WA Health has identified nearly 10 close contacts linked to WA’s first case of monkeypox – with those deemed to be at high risk in isolation and who have not yet developed symptoms.
The confirmed case is of a man who recently traveled overseas and returned home to east Perth.
Communicable Disease Control Directorate Director Paul Armstrong said the man contacted a medical clinic after experiencing symptoms and has been in isolation and has been doing well since.
“There are only a small number of contacts and contact tracing is largely complete now,” he said.
“There are fewer than 10 people who are classified as high, medium or low risk contacts. High-risk contacts will be isolated at home and will be contacted daily.
“They don’t have to stay home all the time. But they are encouraged to work from home if they can, and if they go out to keep social distance and wear masks.
WA Health Minister Amber-Jade Sanderson said the state government had placed orders for the vaccines at the same time as the federal government and they would likely be available for deployment in late August.
The first batch will deliver 1300 doses to WA before further arrivals arrive at the end of September.
Dr Armstrong said WA Health is currently putting together a priority list for the first people who will have access to the first vaccines.
He pointed to people with specific sexual tendencies, people who are immunocompromised or with serious health conditions, and sexual health professionals, likely among the first to receive the doses.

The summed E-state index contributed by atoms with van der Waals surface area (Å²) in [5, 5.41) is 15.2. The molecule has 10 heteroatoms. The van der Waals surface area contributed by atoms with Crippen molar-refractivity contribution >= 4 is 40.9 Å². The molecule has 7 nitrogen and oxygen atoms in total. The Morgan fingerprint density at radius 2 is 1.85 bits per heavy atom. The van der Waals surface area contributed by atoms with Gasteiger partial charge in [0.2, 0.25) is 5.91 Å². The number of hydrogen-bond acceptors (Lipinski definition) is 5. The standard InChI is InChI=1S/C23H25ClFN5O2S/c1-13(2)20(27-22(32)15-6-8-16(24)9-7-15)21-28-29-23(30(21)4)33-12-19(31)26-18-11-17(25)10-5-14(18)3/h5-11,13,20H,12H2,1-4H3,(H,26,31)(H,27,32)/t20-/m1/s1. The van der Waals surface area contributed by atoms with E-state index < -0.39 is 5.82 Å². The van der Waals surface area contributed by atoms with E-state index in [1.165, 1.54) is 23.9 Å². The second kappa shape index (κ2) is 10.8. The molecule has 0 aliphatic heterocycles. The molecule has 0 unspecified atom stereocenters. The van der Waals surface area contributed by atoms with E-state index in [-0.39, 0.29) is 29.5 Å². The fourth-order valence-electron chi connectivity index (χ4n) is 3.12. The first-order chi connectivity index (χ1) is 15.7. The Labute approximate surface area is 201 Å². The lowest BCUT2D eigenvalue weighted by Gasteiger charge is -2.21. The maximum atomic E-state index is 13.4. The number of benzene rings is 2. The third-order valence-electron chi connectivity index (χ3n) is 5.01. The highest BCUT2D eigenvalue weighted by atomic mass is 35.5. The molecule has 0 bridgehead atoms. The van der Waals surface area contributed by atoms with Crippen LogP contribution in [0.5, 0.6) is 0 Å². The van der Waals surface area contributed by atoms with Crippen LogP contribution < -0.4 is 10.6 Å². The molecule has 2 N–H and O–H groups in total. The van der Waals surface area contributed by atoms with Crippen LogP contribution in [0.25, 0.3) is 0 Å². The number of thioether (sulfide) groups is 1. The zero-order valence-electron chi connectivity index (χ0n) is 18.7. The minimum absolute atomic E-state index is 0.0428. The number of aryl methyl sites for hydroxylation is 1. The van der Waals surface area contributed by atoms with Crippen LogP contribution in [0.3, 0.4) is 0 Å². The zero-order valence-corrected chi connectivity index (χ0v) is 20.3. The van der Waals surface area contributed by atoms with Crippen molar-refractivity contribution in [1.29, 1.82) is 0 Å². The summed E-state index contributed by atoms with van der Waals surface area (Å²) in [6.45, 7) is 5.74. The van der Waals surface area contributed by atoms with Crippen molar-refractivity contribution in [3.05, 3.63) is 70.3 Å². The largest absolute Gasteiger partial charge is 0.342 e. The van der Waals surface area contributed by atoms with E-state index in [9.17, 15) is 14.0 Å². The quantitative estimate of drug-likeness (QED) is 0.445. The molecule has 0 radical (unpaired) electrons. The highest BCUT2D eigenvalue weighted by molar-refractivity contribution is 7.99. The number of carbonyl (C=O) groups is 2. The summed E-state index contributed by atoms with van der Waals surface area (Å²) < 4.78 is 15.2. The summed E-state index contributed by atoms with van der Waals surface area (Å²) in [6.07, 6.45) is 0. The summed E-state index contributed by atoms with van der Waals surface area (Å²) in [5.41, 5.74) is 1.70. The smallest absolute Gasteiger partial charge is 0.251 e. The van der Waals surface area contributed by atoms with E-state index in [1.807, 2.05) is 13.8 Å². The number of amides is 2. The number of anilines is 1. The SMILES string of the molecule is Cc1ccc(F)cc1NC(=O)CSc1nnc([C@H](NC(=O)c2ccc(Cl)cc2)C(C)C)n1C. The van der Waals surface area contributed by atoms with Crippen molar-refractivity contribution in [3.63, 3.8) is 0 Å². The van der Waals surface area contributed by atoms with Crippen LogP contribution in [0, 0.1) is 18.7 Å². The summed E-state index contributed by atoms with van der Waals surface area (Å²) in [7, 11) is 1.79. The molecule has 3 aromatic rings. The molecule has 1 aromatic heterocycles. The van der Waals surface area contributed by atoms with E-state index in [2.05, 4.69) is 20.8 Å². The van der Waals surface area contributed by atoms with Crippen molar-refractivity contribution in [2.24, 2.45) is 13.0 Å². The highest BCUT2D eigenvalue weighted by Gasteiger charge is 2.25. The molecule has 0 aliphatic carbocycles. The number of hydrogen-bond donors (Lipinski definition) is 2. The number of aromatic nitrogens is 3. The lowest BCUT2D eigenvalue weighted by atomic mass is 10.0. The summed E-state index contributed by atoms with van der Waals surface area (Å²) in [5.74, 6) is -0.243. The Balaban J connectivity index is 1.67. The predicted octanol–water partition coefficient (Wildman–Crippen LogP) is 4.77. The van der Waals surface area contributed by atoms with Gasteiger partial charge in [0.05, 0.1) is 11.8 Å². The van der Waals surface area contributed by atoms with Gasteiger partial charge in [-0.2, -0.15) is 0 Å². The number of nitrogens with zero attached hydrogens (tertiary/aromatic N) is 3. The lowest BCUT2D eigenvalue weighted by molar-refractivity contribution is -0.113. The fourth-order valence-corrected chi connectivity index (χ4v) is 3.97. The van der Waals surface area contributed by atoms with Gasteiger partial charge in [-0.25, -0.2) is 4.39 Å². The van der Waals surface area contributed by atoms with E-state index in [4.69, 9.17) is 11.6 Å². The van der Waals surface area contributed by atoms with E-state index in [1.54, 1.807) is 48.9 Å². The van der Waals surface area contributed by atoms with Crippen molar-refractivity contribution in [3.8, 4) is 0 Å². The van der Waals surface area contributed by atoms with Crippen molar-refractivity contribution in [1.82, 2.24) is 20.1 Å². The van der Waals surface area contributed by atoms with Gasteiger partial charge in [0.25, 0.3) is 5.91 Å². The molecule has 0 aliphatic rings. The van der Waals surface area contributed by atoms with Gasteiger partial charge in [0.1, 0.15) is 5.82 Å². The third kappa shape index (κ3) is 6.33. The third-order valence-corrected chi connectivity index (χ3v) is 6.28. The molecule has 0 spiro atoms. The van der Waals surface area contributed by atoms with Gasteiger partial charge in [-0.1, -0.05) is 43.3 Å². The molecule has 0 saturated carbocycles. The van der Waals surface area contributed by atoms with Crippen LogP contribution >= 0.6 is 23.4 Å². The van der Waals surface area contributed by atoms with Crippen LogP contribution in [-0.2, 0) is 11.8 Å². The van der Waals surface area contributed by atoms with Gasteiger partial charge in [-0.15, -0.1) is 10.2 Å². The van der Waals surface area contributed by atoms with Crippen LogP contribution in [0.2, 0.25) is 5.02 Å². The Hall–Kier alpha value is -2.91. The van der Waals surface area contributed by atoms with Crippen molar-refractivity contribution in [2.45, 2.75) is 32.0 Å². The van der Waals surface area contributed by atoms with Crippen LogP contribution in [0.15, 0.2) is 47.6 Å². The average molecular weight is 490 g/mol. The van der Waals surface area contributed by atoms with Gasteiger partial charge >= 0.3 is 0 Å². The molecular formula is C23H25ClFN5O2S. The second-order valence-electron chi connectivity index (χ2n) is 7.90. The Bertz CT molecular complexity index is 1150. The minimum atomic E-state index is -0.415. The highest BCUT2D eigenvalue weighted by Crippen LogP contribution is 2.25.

He said the vaccine is highly sought after around the world and has been difficult to obtain, but would be an important part of the fight against the virus.
“It’s a good vaccine. It has a much lower side effect profile than previous vaccines. So that’s a very important part of our response to monkeypox. It’s not the only part, of course, it’s just part of our response,” Dr. Armstrong said.
While authorities say the risk to the community from this case is low, returning travelers are urged to monitor for symptoms of the virus.
The WA Minister of Health and Dr Armstrong said the location or area the man had traveled from would not be released due to patient confidentiality.
A case of monkeypox can spread the infection to other people through broken skin, body fluids, respiratory droplets, and contaminated materials such as bedding.
A rash usually develops as bumps, pimples, or sores, and develops into fluid-filled lesions, pustules, or ulcers. The rash may be generalized or localized to one area.
Dr Armstrong said people should watch out for flu-like symptoms such as fever or headache before a rash sets in.